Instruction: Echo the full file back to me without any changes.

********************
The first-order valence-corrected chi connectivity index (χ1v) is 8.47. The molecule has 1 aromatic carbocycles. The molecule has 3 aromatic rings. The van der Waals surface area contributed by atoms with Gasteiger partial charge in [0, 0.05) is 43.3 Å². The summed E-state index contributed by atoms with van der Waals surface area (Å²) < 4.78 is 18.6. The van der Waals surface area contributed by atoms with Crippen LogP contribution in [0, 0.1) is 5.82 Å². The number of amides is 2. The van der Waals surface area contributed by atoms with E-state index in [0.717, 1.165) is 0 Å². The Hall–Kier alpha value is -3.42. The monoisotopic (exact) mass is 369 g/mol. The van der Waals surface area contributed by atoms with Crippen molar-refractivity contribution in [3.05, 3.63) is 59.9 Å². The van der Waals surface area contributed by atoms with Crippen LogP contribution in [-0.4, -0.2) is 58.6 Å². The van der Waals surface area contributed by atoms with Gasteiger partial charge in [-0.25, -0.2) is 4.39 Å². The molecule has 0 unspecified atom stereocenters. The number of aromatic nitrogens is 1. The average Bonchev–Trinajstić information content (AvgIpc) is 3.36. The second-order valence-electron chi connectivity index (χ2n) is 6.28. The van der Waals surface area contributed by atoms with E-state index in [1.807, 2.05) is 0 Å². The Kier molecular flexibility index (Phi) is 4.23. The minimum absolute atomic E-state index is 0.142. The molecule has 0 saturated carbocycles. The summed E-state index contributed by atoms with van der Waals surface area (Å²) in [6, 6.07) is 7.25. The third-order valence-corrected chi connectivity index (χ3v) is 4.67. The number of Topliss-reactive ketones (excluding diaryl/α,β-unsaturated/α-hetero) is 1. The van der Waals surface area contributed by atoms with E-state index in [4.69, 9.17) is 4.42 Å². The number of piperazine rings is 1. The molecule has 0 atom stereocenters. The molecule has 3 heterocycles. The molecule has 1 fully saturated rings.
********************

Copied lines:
The first-order valence-corrected chi connectivity index (χ1v) is 8.47. The molecule has 1 aromatic carbocycles. The molecule has 3 aromatic rings. The van der Waals surface area contributed by atoms with Gasteiger partial charge in [0, 0.05) is 43.3 Å². The summed E-state index contributed by atoms with van der Waals surface area (Å²) < 4.78 is 18.6. The van der Waals surface area contributed by atoms with Crippen LogP contribution in [0, 0.1) is 5.82 Å². The number of amides is 2. The van der Waals surface area contributed by atoms with E-state index in [0.717, 1.165) is 0 Å². The Hall–Kier alpha value is -3.42. The monoisotopic (exact) mass is 369 g/mol. The van der Waals surface area contributed by atoms with Crippen molar-refractivity contribution in [3.05, 3.63) is 59.9 Å². The van der Waals surface area contributed by atoms with Crippen LogP contribution in [-0.4, -0.2) is 58.6 Å². The van der Waals surface area contributed by atoms with Gasteiger partial charge in [-0.25, -0.2) is 4.39 Å². The molecule has 0 unspecified atom stereocenters. The number of aromatic nitrogens is 1. The average Bonchev–Trinajstić information content (AvgIpc) is 3.36. The second-order valence-electron chi connectivity index (χ2n) is 6.28. The van der Waals surface area contributed by atoms with E-state index in [1.807, 2.05) is 0 Å². The Kier molecular flexibility index (Phi) is 4.23. The minimum absolute atomic E-state index is 0.142. The molecule has 0 saturated carbocycles. The summed E-state index contributed by atoms with van der Waals surface area (Å²) in [6, 6.07) is 7.25. The third-order valence-corrected chi connectivity index (χ3v) is 4.67. The number of Topliss-reactive ketones (excluding diaryl/α,β-unsaturated/α-hetero) is 1. The van der Waals surface area contributed by atoms with E-state index in [4.69, 9.17) is 4.42 Å². The number of piperazine rings is 1. The molecule has 0 atom stereocenters. The molecule has 3 heterocycles. The molecule has 1 fully saturated rings.